The end result is whether we go the hardware route using GNU radios, the software route using general computing emulators, or the clever combination fo the two, it’s merely an escalation between the power of control the spirit of freedom. My guess is this freedom will continue to be sustained long enough that the old models will no longer be able to maintain their existence in the face of it. Those that are left will have to accept that some of us desire to communicate freely and there is little or nothing you can do to stop us. Sure, we’ll use your internet, which I think should be called the real darknet, to do so-called “legitimate” transactions, and will use the free “lightnet” for the rest of our fun.

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WiMax and 802.16

April 13th, 2003 | Posted by paul in Uncategorized - (Comments Off on WiMax and 802.16)

Several companies are launching a non-profit group to promote IEEE’s new standard 802.16. I haven’t had time to catch myself up with this new standard, or its potential to democratize telecommunications, but from intial reading it looks promising. From the original story:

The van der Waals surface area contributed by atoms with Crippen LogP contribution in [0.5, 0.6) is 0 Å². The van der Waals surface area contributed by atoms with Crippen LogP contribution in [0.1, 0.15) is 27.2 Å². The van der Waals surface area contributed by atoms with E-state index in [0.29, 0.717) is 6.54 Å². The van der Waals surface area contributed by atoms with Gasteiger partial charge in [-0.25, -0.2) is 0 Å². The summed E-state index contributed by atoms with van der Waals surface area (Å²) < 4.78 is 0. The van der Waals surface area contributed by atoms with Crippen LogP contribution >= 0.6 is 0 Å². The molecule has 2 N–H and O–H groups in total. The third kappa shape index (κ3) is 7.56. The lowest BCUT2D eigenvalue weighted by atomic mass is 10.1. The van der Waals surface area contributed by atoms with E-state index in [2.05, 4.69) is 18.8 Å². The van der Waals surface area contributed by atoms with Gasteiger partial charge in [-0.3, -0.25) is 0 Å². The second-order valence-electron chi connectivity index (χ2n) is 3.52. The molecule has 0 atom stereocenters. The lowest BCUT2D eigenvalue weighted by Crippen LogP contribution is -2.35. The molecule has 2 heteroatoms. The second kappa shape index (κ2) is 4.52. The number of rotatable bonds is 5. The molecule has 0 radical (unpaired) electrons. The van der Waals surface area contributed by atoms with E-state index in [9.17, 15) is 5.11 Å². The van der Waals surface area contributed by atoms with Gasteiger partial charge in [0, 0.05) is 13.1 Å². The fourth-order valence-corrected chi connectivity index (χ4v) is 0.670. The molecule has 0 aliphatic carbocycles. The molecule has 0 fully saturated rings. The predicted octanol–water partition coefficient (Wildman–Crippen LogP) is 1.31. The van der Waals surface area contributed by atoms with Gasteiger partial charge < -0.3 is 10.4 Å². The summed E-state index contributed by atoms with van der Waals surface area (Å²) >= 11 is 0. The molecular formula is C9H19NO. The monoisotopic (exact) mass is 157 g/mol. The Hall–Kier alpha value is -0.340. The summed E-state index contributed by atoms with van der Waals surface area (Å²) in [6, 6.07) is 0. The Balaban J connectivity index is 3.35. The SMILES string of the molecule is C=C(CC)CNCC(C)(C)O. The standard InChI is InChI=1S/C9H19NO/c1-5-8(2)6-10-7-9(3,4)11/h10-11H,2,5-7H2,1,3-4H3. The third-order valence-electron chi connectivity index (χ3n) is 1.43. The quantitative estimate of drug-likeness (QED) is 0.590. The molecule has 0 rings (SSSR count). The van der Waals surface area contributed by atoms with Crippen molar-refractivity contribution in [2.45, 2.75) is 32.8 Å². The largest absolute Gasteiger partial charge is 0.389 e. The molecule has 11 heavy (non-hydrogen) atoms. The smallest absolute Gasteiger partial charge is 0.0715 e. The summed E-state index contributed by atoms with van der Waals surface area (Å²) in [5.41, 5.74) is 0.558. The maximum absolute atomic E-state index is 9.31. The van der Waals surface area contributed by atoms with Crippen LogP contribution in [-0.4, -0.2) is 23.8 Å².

The standard — which the IEEE modified in January — is a wireless MAN technology that will connect 802.11 hot-spots to the Internet and provide a wireless extension to cable and DSL for last mile broadband access. 802.16 provides up to 31 miles of linear service area range and allows users connectivity without a direct line of sight to a base station. The technology also provides shared data rates up to 70Mbps, which, according to WiMax, is enough bandwidth to simultaneously support more than 60 businesses with T1-type connectivity and hundreds of homes. Many insiders argue that WiMax could pose a real threat to 3G and other wide area cellular data technologies. They claim that WiMax-powered hot spots could cheaply offer wireless broadband access to citywide areas, bringing Wi-Fi closer to cellular network levels of ubiquity.